He moved to New York with unexpectedly good timing: Getz wanted another Brazilian to replace his departed singer Astrud Gilberto, and he chose Mr. Lyra. In 1966 their touring took them to Mexico, where a lot of Mr. Lyra’s Brazilian peers now lived. He stayed for five years. “Bossa nova was very popular there,” he said. “And they would pay me for it. But I was missing Brazil terribly.”
By the time he moved back with the American wife he had met in Mexico, Katherine Riddell (a TV actress known in Brazil as Kate Lyra), a new wave of edgy pop rebels had swept bossa aside. Mr. Lyra still had much to say politically, but censorship had a stranglehold on the arts. When he released an album of coded protest songs, called “Heroí do Medo“ (Hero of Fear), a censor had it yanked.
Disgusted with Brazil in the mid-70s, Mr. Lyra took his wife and their daughter, Kay (now a New York-based bossa singer), to live in Los Angeles, where he joined a program of primal scream therapy. John Lennon and Yoko Ono were among the members, he recalled. “You screamed, cried, just vomited everything out,” he said, “until you were tired of screaming and crying.”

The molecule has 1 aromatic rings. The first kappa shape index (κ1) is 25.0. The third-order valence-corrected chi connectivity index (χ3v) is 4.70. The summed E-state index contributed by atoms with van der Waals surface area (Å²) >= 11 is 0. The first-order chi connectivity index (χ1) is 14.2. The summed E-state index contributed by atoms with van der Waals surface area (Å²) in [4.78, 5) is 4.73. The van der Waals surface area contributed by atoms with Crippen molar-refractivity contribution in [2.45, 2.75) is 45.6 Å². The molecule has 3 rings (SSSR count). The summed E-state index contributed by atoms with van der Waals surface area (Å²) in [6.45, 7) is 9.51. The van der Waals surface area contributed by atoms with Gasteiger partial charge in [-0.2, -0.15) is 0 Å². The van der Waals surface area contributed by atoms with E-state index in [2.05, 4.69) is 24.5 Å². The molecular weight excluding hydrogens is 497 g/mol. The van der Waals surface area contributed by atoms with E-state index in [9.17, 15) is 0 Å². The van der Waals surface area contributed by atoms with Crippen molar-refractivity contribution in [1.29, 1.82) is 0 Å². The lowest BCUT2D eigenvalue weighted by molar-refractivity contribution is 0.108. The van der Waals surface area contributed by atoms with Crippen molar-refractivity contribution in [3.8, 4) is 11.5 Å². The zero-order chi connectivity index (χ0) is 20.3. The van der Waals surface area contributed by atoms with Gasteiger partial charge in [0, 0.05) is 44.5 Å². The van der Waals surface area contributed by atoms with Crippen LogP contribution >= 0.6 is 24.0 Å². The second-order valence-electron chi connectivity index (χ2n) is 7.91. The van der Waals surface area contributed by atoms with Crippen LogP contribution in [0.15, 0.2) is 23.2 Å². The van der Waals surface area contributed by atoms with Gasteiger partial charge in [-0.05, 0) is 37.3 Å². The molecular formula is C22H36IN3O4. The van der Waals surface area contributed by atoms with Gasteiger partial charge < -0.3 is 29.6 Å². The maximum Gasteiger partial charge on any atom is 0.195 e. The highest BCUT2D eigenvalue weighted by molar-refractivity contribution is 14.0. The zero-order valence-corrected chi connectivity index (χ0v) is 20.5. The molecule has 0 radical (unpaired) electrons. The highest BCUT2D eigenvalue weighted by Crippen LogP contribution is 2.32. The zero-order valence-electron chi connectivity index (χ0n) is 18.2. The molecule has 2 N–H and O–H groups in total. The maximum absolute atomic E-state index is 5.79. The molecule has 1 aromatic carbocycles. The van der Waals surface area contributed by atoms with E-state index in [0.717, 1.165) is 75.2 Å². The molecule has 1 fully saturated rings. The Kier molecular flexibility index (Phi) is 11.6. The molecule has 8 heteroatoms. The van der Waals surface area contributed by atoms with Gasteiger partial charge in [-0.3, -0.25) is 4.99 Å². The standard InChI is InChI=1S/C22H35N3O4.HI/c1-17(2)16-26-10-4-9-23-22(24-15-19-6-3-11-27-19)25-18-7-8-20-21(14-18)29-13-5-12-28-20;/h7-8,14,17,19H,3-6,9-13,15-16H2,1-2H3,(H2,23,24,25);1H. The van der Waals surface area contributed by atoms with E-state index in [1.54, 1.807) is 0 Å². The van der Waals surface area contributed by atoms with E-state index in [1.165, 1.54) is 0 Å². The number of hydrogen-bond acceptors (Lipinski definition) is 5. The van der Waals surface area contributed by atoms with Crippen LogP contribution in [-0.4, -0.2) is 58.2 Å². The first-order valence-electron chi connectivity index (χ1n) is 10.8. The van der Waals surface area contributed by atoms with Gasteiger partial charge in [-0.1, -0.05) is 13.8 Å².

After a couple of years, he was back in Brazil. The dictatorship ceased in 1985, but for Mr. Lyra, the damage was done. ”Brazil never rose again,” he said. “It’s been down, down, down. Culture now is so without depth. The other day they were playing my songs in an elevator. In today’s musical scene, I’d rather hear music in elevators than on the radio.”
Unlike the more experimental Jobim, Mr. Lyra stayed wedded to bossa; for him it still represents a dreamlike ideal. In 2008 he published a memoir whose title, in English, reads: “Me and Bossa: A Story of the Bossa Nova.” Happily for him, that music has never lost its glow in the United States. The Birdland engagement “seems like more of a debut than a comeback,” he said. “After 50 years, the public and my friends from that era are practically gone. I’m going to celebrate this jubilee with the hope of pleasing the audience as if they were hearing my music for the first time.”